2000/01 Annual Performance Report Table of Contents




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Quick Facts

Allowable annual cut commitments as of March 31
2001: 68.6 million m3/year
2000: 69.0 million m3/year
Table C-7











The Ministry of Forests oversees the timber, range and outdoor recreation resources of British Columbia’s Crown forest land, which covers approximately two-thirds of the province. The Forest Service manages this land for:

production and harvesting of timber,
production of forage,
grazing of livestock, and
outdoor recreation.

It cooperates with other agencies to manage for:

watersheds and water,
fish and wildlife habitat,
other natural resource values,
heritage values, and
energy and minerals.

Goals, Initiatives And Results In 2000/01

Strategic Goals

Nearly 200,000 people work directly or indirectly in the British Columbia forest-sector, and in 2000/01, the forest and range sectors together generated nearly $1.3 billion in direct revenue for the province (see Table 1). Forests and range lands also provide significant economic opportunities for industries such as tourism. Against those economic realities are public and market expectations that the province preserve and maintain the health of as much of the forest and range resources as possible, and at the highest environmental standards.

To meet both environmental and economic expectations, the Ministry of Forests must carefully balance short- and long-term benefits, while maintaining soil productivity, water quality, ecosystem health and biodiversity. Forest management practices must demonstrate high environmental standards and reflect long-term planning that takes into account a spectrum of economic, social, cultural, environmental and other values.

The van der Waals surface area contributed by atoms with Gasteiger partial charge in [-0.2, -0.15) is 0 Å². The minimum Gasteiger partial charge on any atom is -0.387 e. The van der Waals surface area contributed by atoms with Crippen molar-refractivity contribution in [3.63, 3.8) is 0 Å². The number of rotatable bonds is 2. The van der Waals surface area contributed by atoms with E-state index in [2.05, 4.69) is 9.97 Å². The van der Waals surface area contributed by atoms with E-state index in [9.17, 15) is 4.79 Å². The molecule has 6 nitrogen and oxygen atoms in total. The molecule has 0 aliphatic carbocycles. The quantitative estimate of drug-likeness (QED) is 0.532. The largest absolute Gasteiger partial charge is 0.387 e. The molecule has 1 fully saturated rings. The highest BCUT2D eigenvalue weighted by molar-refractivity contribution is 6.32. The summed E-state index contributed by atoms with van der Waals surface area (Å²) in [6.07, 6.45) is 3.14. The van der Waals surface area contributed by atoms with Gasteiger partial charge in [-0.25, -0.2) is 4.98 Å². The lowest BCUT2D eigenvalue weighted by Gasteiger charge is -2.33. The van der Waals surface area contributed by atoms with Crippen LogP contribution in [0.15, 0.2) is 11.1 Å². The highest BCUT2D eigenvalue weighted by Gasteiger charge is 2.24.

To respond to these challenges and expectations, the Ministry of Forests adopted three strategic goals for 2000/01, aligned with its vision and mission statements:

  1. Manage and conserve forest and grassland ecosystems for sustainable use now and in the future.
Effective forest management requires the wise and sustainable use of forest, range and recreation resources. To achieve this goal, the ministry will:
protect long-term soil productivity,
protect or restore natural forest and grassland ecosystem productivity,
conserve the biodiversity of forest and grassland ecosystems,
design forest legislation, regulations, policy, and planning processes to ensure the sustainable use of our resources,
establish and maintain land-use and forest management planning processes that reflect economic, social and environmental public values and guide operational forest plans and forest investments,
ensure effective inspection of licensee compliance with legislation, regulation and tenure agreements, and ministry compliance with legislation and regulation that applies to government,
enhance forest and range productivity,
meet critical inventory and data management needs of the ministry, and
focus research and extension to support critical resource management needs.
  1. Ensure that the province’s forests, range and associated recreation resources contribute to the economic well-being of its citizens and communities.
A healthy resource economy in British Columbia is based on sustainable use of the forest and range resources, and on a diverse base of competitive industry operators generating employment and revenues. A key factor is the fair allocation of forest and range resources to support the long-term viability of resource-based industries and communities. To achieve this goal, the ministry will:
foster a regulatory and administrative climate that enables a competitive forest industry,